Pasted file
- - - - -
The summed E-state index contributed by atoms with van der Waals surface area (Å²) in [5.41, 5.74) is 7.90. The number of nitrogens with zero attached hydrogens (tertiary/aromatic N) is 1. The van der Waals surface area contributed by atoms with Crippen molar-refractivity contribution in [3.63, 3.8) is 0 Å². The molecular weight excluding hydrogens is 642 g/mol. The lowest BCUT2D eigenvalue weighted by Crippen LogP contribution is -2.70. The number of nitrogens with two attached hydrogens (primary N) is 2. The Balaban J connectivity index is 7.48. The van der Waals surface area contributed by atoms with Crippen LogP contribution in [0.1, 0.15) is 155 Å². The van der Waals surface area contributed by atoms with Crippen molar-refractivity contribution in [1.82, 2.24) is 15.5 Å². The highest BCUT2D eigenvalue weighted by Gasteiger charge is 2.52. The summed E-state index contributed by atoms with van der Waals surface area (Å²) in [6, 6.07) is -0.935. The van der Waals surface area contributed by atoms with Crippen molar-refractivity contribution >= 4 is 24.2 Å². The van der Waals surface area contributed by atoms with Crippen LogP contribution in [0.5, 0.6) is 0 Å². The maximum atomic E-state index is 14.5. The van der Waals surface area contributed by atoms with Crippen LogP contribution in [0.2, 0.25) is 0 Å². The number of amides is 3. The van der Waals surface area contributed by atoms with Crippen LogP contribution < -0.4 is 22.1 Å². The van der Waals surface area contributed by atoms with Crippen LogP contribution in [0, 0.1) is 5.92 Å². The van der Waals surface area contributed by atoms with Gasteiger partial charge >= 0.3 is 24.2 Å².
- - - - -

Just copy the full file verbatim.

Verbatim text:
The summed E-state index contributed by atoms with van der Waals surface area (Å²) in [5.41, 5.74) is 7.90. The number of nitrogens with zero attached hydrogens (tertiary/aromatic N) is 1. The van der Waals surface area contributed by atoms with Crippen molar-refractivity contribution in [3.63, 3.8) is 0 Å². The molecular weight excluding hydrogens is 642 g/mol. The lowest BCUT2D eigenvalue weighted by Crippen LogP contribution is -2.70. The number of nitrogens with two attached hydrogens (primary N) is 2. The Balaban J connectivity index is 7.48. The van der Waals surface area contributed by atoms with Crippen LogP contribution in [0.1, 0.15) is 155 Å². The van der Waals surface area contributed by atoms with Crippen molar-refractivity contribution in [1.82, 2.24) is 15.5 Å². The highest BCUT2D eigenvalue weighted by Gasteiger charge is 2.52. The summed E-state index contributed by atoms with van der Waals surface area (Å²) in [6, 6.07) is -0.935. The van der Waals surface area contributed by atoms with Crippen molar-refractivity contribution >= 4 is 24.2 Å². The van der Waals surface area contributed by atoms with Crippen LogP contribution in [0.5, 0.6) is 0 Å². The maximum atomic E-state index is 14.5. The van der Waals surface area contributed by atoms with Crippen LogP contribution in [0.2, 0.25) is 0 Å². The number of amides is 3. The van der Waals surface area contributed by atoms with Crippen LogP contribution < -0.4 is 22.1 Å². The van der Waals surface area contributed by atoms with Crippen LogP contribution in [0, 0.1) is 5.92 Å². The van der Waals surface area contributed by atoms with Gasteiger partial charge >= 0.3 is 24.2 Å².